In today’s example, we were looking at the asset, the Russell the RUT. It’s a very popular instrument that people trade options with. According to the bell curve, this type of trade constructed in the Russell gives us about an 87% probability of profit at expiration. That means that the user would enter into this trade, analyzing it in a traditional way and they would believe that they have an 87% probability of profit.
What this translates to is that the underlying asset would need to stay between the short strike on the put side and the short strike on this side. Your breakevens are going to be somewhere between your short and your long strikes on the condor. If you’re not familiar with this trade, you’re buying one here, selling one here- this is typically the put side- then you’re selling one here, you’re buying one here on the call side. Your at the money is usually somewhere near the center of the trade.
We ran nearly 500 random back tests using our software. Actually, we had each of those trade expire on a Friday and we got 386 of 496 trades that expired between the short strikes or at least above the zero line as I was describing a few minutes ago. This would show a behavioral, a statistical probability of about 78%. You may think that’s pretty close to the probability that’s shown in traditional software, which would be about 87% but it’s not that close. It’s off about 12%. Twelve percent would be quite a bit different on your analysis. Now after we ran that test, then we ran a different one. We didn’t have as many tests to do ‘cause we limited the test ot expiration cycles only. This means that each 32-day tests we ran expired on expiration Friday. We did 83 tests. This case, only a mere 64% of the trades finished with a profit. The rest of the trades finished with a loss, many of them with the maximum.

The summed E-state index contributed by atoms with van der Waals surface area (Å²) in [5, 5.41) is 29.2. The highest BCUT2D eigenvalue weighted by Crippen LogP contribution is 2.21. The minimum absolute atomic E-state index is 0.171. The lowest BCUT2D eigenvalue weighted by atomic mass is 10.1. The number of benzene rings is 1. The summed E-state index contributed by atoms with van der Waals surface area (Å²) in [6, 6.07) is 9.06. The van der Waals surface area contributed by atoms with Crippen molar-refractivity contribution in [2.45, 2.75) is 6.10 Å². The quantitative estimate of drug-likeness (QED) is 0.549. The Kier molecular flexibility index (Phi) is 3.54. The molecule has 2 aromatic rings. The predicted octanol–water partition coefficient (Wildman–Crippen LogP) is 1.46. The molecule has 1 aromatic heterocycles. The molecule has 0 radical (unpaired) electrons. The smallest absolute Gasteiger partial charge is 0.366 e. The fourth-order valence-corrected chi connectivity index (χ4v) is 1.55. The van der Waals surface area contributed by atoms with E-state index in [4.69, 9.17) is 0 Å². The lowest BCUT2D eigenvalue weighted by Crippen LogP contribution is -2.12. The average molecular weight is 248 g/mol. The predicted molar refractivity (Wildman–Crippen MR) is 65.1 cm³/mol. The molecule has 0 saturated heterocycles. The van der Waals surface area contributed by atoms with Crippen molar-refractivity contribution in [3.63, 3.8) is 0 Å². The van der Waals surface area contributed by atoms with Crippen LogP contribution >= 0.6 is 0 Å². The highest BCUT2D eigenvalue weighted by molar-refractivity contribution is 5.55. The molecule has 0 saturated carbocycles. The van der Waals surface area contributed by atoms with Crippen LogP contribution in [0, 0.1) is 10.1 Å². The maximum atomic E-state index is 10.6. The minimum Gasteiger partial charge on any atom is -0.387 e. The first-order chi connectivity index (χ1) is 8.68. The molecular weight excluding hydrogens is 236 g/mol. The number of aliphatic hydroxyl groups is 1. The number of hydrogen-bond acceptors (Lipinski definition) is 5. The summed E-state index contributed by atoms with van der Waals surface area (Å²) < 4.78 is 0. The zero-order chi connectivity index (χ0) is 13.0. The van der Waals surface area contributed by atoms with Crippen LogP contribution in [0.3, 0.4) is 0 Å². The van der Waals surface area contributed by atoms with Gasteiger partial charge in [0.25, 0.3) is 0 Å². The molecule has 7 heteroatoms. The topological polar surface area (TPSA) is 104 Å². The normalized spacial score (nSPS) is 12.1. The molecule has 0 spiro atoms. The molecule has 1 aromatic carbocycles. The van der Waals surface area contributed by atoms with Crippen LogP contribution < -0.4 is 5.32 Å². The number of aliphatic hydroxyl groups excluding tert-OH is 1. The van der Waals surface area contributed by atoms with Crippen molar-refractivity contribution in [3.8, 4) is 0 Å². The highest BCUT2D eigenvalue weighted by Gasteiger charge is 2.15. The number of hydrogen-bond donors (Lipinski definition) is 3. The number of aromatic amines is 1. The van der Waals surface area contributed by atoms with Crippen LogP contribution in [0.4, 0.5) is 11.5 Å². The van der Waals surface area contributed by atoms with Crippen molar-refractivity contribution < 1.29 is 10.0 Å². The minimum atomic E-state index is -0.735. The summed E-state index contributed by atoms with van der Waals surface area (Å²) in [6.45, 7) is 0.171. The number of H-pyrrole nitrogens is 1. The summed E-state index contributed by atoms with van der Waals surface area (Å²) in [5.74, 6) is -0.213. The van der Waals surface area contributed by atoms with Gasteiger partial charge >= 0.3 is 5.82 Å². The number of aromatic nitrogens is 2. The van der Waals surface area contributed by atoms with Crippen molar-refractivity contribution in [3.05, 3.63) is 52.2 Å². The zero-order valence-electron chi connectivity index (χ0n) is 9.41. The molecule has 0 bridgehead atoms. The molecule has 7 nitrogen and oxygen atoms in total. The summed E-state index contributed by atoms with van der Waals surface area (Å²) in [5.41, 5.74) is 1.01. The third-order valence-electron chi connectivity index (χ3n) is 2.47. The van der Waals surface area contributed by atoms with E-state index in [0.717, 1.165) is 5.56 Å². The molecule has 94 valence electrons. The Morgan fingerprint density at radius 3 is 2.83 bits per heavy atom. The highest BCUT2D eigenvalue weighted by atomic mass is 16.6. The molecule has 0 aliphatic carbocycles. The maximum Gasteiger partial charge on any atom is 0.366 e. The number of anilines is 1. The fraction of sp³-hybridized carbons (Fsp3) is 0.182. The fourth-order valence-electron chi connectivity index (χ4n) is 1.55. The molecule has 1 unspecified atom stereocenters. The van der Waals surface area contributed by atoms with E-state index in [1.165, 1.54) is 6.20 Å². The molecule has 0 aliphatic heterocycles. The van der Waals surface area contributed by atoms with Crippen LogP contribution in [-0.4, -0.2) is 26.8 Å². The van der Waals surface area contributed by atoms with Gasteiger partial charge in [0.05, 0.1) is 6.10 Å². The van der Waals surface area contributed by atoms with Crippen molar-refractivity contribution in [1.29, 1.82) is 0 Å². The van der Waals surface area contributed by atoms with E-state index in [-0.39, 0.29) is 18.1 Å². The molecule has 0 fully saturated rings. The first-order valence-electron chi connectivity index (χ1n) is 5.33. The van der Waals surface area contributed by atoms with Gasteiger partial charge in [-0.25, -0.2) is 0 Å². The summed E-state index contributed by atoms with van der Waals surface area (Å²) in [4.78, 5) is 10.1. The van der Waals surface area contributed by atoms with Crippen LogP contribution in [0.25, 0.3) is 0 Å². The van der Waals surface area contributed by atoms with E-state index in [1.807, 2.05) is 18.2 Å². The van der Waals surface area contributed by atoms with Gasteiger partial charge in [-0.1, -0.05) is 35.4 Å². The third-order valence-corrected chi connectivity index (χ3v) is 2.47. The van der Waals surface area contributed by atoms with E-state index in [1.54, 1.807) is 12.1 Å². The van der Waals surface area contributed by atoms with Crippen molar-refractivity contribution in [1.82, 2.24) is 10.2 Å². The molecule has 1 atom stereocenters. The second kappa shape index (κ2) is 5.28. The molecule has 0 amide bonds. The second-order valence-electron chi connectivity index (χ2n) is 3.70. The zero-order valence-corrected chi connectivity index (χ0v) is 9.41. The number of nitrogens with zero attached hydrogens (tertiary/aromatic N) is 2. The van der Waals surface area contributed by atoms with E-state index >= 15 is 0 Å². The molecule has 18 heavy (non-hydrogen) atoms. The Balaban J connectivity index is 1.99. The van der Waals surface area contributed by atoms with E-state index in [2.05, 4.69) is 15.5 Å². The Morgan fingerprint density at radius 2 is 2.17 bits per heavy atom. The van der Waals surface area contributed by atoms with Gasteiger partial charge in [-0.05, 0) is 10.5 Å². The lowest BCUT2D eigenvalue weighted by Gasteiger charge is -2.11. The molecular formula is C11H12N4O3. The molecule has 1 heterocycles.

What’s your opinion about this case study? Is there or isn’t there wide a difference between reality and theory? Which model would you rather use in your trading? If the expiration Friday is the most accurate test, then the normal distribution method of calculating probability was off by 36% in this case so it was really exaggerated. If we use the second test of nearly 500 random trades, these all expired on Fridays too but we just used all the Fridays that we could gather. Then the bell curve was off about 12%. That’s still quite different. Either way, the bell curve can be very different than reality. In this case, it’s really exaggerating that probability. Think about that for a moment. By using traditional probability calculating tools, you may be a little bit misled. You may think that you’re trading a trade that has a probability of 87% when in fact your probability may be in the 60s. I’m not saying this is always the case, this is just one case study but it sure is an eye opener. It makes you think twice about just relying simply on the bell curve.
That’s about all I wanted to say today folks. Thank you very much for watching this video demonstration and I hope you learned a couple new things about calculating your probability on your option spreads.